World markets surge as Aussie grain remains a key player

World grain markets surge on USDA data as Australian grain continues to price to win market share

Farmers are happy with prices but Australian grain remains competitive globally due to issues with the crop elsewhere.Photo: Gregor Heard

Farmers are happy with prices but Australian grain remains competitive globally due to issues with the crop elsewhere.Photo: Gregor Heard


World grain markets have kicked in light of surprise USDA data with the news especially strong for corn and soybeans.


AFTER stalling over the past month, world grain markets kicked markedly last week in response to a shock US Department of Agriculture report.

The market is still making its mind up about the accuracy of the USDA report, which saw big cuts to forecast US plants of both soybeans and corn.

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Futures markets rose 5 per cent in both soybeans and corn but then fell in the next session.

"At first the market believed the numbers, then the next session they didn't with some of the gains given up, but the price rises may be necessary to 'buy acres' from northern hemisphere farmers making spring planting decisions," said analyst Malcolm Bartholomaeus, Bartholomaeus Consulting.

"Currently, in spite of the high prices in soybeans it is corn that is being priced into the rotation, so that will need to change, meaning there could be more gains in soybeans, even off current high values," Mr Bartholomaeus said.

He said the current pricing dynamic could see competition taking area away from wheat in the US.

"It is not always possible but there may be more corn go instead of spring wheat or we might see winter wheat sprayed out in favour of a spring crop, given where the prices are."

Rabobank analysts agreed with Mr Bartholomaeus, saying the report was strongly bullish for soybeans and corn.

"In spite of rises in soybean planted area it is only going to be 5 per cent above last year's depressed levels," a report by the bank said.

"Corn areas are well below what was expected by private analysts."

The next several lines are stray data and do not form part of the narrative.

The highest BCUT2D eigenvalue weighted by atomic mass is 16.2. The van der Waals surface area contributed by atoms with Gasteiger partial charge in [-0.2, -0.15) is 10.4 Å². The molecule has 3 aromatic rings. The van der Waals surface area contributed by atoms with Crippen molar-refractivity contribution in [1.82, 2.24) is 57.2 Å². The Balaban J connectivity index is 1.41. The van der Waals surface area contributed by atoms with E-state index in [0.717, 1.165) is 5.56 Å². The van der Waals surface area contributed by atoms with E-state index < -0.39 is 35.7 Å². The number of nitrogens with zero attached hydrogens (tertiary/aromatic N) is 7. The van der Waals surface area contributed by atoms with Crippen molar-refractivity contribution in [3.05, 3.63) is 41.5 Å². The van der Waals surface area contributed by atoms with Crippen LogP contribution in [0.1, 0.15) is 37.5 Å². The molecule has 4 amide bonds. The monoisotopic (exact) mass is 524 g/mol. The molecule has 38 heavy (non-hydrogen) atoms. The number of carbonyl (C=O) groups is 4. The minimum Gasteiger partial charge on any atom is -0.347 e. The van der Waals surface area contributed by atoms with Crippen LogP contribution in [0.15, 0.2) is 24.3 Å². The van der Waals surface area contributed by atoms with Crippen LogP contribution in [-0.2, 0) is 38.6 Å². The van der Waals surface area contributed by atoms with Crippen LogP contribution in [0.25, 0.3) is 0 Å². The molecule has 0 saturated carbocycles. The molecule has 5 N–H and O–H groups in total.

Mr Bartholomaeus said the most likely means of a price rise in wheat, Australia's most important crop, were the crop's value being dragged up in the slipstream of corn and soybeans.

"We might get to a stage where there is no spread between wheat and corn, where wheat is normally more expensive, and that might lead to people looking at wheat and bringing the price up in the process."

With all the action on the international front, Australian grain is expected to remain competitive on the world market.

"Basis levels (the difference between international and local prices) have been dropping on the east coast and even in Western Australia," said Andrew Whitelaw, market analyst with Thomas Elder Markets.

"With all the rain in NSW providing a solid bank of moisture for the upcoming season we would expect there is little chance of basis levels getting out of hand on the east coast given a normal season," Mr Whitelaw said.

"While they were devastating the floods have meant a full soil moisture profile," he said.

"That will mean in those northern regions of NSW where the cropping systems rely on stored moisture not much will have to go right to achieve average yields and with so much domestic demand nearby that will have an influence on basis levels.

"The end users will have more grain to choose from locally and that means the rest of the country will remain export focused, unlike in the recent drought years."

Mr Whitelaw said it was a good situation for Australian growers.

"Prices remain at very high levels, not much below drought values, and the price is competitive enough on the world stage there will definitely be demand."


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